Oregon daily emerald. (Eugene, Or.) 1920-2012, May 03, 1928, Image 1

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volume yyiv,
Arden v. Pangborn to Head Emerald Next Year
James Sharp *
Wins First in
Jewett Meet
James Sharp won the first prize
of $25 in the finals of the Jewett
pre-lngal oratorical contest, held last
night in Johnson hall. The title of
his oration was “Political Aspara
gus.” 'The second award of $15 was
given to Claude Hall, who spoke on
“Tolerance,” and the third prize
of $10 went to Walter Norblad,
^ whose topic was “The Marquis de
This year three preliminary con
tests were held in the pre-legal Eng
lish classes. In the first meet seven
were selected from the 10 o ’clock
section, and in the second contest
seven more were chosen from the
31 o’clock class. The members of
the. classes acted as judges in these
two contests. The six men to com
pete in the final contest were select
ed in a contest held April 25.
James Sharp, winner of first place,
was on the varsity swimming team
this year. In the Hammond, In
diana, high school he was on the de
bate team, president of the junior
class, and president of the senior
class. He is a member of Alpha
Tau Omega fraternity.
Claude Hall, second place winner,
tied for first place in the Portland
Telegram constitutional contest held
in eastern Oregon rvhen he was a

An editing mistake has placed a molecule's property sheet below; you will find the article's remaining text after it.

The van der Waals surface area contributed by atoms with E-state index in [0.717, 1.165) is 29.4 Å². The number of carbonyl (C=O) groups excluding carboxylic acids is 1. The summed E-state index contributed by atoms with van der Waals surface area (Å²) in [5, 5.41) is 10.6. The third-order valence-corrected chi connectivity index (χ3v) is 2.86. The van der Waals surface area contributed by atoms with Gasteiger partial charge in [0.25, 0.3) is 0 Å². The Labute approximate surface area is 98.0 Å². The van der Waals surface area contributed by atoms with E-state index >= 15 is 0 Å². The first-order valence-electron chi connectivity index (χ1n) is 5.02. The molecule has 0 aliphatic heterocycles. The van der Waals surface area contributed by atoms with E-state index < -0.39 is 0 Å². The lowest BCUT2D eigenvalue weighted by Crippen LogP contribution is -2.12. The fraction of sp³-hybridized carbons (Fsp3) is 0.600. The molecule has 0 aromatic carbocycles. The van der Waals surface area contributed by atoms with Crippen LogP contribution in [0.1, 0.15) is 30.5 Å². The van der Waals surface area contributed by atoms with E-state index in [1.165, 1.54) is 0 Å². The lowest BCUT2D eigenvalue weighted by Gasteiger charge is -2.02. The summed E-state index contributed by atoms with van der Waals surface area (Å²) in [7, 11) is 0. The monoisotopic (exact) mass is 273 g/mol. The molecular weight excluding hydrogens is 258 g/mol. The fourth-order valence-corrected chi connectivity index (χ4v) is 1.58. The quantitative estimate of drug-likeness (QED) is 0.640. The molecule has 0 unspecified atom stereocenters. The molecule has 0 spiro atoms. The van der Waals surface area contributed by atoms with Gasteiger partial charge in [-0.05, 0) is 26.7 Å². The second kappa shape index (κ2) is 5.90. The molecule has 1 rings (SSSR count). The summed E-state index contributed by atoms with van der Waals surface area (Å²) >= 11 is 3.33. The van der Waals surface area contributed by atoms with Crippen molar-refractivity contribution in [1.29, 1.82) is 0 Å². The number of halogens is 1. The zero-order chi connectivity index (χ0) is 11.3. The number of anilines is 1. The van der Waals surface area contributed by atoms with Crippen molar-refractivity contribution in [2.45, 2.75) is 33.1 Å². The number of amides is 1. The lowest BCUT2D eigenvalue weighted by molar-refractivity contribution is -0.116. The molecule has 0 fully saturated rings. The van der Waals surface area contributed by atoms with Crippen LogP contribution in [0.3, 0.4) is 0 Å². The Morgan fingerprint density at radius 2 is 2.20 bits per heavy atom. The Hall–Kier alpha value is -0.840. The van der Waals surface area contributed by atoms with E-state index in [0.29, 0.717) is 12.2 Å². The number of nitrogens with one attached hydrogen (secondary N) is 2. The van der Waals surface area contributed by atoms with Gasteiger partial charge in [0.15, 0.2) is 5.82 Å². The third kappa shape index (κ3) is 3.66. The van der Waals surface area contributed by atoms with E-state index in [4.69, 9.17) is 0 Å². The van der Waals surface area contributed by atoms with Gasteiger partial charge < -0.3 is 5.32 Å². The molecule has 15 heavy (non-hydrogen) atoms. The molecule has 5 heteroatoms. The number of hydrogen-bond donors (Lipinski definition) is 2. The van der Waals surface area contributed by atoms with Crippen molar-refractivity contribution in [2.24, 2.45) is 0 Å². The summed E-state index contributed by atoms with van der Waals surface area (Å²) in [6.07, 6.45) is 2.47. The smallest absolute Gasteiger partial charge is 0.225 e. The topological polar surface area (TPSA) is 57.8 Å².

student of La Grande high school.
He is a member of the Alpha Upsilon
p Norblad President of Knights
Walter Norblad, winner of third
plaee, is the national president of
Intercollegiate Knights. He is also
on the greater Oregon directorate,
and was a freshman debater last
year. He was a member of the As
toria high school debate team before
he came to the University.
The judges of the contest were:
Dean Charles E. Carpenter of the law
school, Dr. C. V. Boyer, head of the
English department, and H. E. Kos
son, associate professor of law.
The money for these awards is de
rived from the W. F. Jewett prizo
fund of $3000 given to the Univer
sity for the purpose of stimulating
Interest in public speaking. Many
of the winners of this contest, which
las been held for the past four years,
have been active in student affairs.
First of Series
The pre-legal contest is the first
cf a series of four W. B. Jewett
contests to be held at the University
cf Oregon this year. There will be
an extemporaneous speaking contest,
for men only, in each class of intro
ductory speaking, and another con
^ test open to any woman in the Uni
versity. In addition to the cash
prize, a record of awards written on
parchment will be given the winners
at commencement.
Information Asked
On Summer Housing
' '
Mrs. Charlotte Donnelly, who is in
charge of housing on the campus,
reports a large number of inquiries
concerning homes for summer stu
dents. Many of the inquiries are
ecming from professors who wish
to bring their families for the sum
V <*
a 'nder Artists
\To Corvallis
Helays Today
■it.y of Oregon
will go to Cor
„rticipate in the
annual frosh .ok relay track meet.
Five events are listed on the sched
ule, which is composed of the fol
lowing 440-yard relay, 1 mile relay,
SSO-yard relay, 3 mile relay, and
medley relay.
The medley Telay consists of a
220-yard race, a 440-yard race, and
SSO-yard race and a 1 mile jaunt.